I am so grateful that this missionary was willing to share what he learned with me. His story reveals the importance of local ownership and reproducibility, and the fact that both elements need to be built-in from the very beginning, rather than transferred from the outsider to the insider at some later date.
While I was in Uganda with my husband, visiting some relatives, we tagged along with a STM team made up of Americans who visited a Ugandan refugee settlement. We observed them as they put on a program for the children. Sam, a Ugandan man, accompanied them to serve as their interpreter. The team sang songs in English using hand motions and then shared a short lesson. Beyond serving as an interpreter, Sam played an instrumental role in rallying the kids and keeping their attention with his charismatic personality and energy. When the day was over, the STM team leader summarized their experience in the following way:
If we were a band, Sam would be the singer, the guitar player, the bass guitar player and the drummer. Oh, and us? We would just be in the background swaying and trying our best not to get in Sam’s way.
Wow! What a perfect image and honest reflection of what really happened in regard to the kids’ program at the refugee settlement that day. If someone would have asked Sam to share about his experience, I wonder what he might have said!
My Lesson Learned: We Reinforce a Pattern of “Hiding Strengths”
Sam could have done everything without the team—as a matter of fact, any Christian Ugandan team could have ministered effectively in that setting. Sadly, Sam, who knew the culture and language inside and out, was relegated to the role of interpreter in the shadows of the foreign visitors as they served in the spotlight.
How does this feed unhealthy dependency? As outsiders, entering places that we tend to label as the developing world, we often take on the mindset and role of heroes. We inwardly think that we, the ones who “have it all together,” are here to assist those who “do not.” I can say this with ease because this was my original assumption and behavior. Upon arriving in countries I had never been to before, I revealed all my strengths—my access to finances, my many connections, my higher education, my acquired knowledge and my well-rounded theology. Subsequently, I did my best to hide my weaknesses from my hosts—my culture shock, my selfishness, my desire for human praise, my anxiety, my broken relationships on the team, my lack of making disciples back home and so much more.
Meanwhile, the beneficiaries of my mission outreaches did the exact opposite. They presented their weaknesses— their lack of financial resources, education, ministry tools, equipment and so forth. At the same time, they hid their strengths such as musical capacity, ingenuity to fix and make things, the knack for working within the culture, deep and practical spirituality, faith that moves mountains, stamina under persecution and so much more.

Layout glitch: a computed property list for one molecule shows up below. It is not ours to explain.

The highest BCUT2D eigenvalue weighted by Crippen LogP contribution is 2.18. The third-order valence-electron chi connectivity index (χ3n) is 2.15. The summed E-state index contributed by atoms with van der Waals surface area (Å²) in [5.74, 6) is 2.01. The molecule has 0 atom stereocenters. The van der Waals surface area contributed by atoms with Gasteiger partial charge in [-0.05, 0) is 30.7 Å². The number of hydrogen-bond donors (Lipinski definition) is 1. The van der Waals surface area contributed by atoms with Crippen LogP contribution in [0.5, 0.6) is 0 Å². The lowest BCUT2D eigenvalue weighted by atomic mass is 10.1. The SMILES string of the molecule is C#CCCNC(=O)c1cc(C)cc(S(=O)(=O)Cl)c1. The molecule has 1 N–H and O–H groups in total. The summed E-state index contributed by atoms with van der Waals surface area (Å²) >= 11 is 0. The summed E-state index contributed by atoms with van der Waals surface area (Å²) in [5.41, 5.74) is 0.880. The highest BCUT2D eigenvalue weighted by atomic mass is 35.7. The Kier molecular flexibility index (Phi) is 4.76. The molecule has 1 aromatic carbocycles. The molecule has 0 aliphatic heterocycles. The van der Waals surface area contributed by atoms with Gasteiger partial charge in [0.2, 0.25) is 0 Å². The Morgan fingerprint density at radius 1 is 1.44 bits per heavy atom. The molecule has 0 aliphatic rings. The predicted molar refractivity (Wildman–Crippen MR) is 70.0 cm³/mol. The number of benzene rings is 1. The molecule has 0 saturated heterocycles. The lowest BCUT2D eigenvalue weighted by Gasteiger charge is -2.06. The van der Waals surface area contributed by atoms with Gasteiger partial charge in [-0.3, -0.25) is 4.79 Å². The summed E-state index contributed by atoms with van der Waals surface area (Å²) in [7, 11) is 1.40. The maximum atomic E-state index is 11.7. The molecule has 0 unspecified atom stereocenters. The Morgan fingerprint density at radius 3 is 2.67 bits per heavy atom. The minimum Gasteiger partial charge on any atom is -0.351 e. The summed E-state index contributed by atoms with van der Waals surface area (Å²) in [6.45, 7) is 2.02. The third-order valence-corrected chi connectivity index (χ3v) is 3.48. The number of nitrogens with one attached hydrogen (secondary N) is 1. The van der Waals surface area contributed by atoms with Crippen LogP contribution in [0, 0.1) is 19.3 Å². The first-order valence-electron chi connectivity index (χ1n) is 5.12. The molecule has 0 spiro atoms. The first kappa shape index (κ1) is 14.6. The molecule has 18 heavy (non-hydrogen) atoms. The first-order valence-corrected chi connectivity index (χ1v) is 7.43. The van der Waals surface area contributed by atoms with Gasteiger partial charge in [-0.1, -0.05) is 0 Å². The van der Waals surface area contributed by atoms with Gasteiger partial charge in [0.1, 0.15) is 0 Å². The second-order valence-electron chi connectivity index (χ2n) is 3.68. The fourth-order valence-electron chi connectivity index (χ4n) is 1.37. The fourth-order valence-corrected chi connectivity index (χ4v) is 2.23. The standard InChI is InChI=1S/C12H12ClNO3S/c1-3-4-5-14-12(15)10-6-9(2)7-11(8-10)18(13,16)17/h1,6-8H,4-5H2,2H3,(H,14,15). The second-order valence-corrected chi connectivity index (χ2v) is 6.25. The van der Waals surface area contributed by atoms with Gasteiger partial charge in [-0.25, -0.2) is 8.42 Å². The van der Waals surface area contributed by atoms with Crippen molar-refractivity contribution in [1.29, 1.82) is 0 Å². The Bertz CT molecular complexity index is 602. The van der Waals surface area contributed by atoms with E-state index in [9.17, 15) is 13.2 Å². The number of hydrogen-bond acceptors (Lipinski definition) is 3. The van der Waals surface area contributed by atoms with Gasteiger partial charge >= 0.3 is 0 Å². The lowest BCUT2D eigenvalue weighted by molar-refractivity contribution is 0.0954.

Presenting our strengths as helpers from the outside, while causing the insider beneficiaries (who are the insiders) to hide their strengths, is both the cause and the condition of unhealthy dependency. In the end it is not helpful to either side.
My Guiding Principles
I still have much to learn about the causes and consequences of unhealthy dependency. One thing I do is try to take what I have already learned and create my own guiding principles. Based on what I wrote in this article, these are three of my guiding principles for cross-cultural mission engagement:
- I will strive to invite people to seek and follow Jesus based on His own merit, believing the Good News is good; therefore, I will “pack light” when it comes to any Great Commission efforts locally and globally.
- I will encourage and use reproducible forms and patterns of love, mercy, compassion and discipleship, so those who I influence will be capable of reproducing the same.
- I will do my best to unearth the immensely beautiful God-given capacity and strength of the people I serve.
As I gain more understanding and more experience, I trust my list of guiding principles will be refined and increased. Will you join me in creating your own list of guiding principles of how to avoid creating unhealthy dependency in your local and global mission endeavors? Those we serve deserve it!
If you need any assistance with understanding and creating guiding principles that lead to disciples and churches that are healthy and thrive without dependency, please see the article written by Maria Gilbertson, “A Support Structure for Staying the Course,” in this issue of Mission Frontiers.
Will you join me in creating your own list of guiding principles of how to avoid creating unhealthy dependency in your local and global mission endeavors?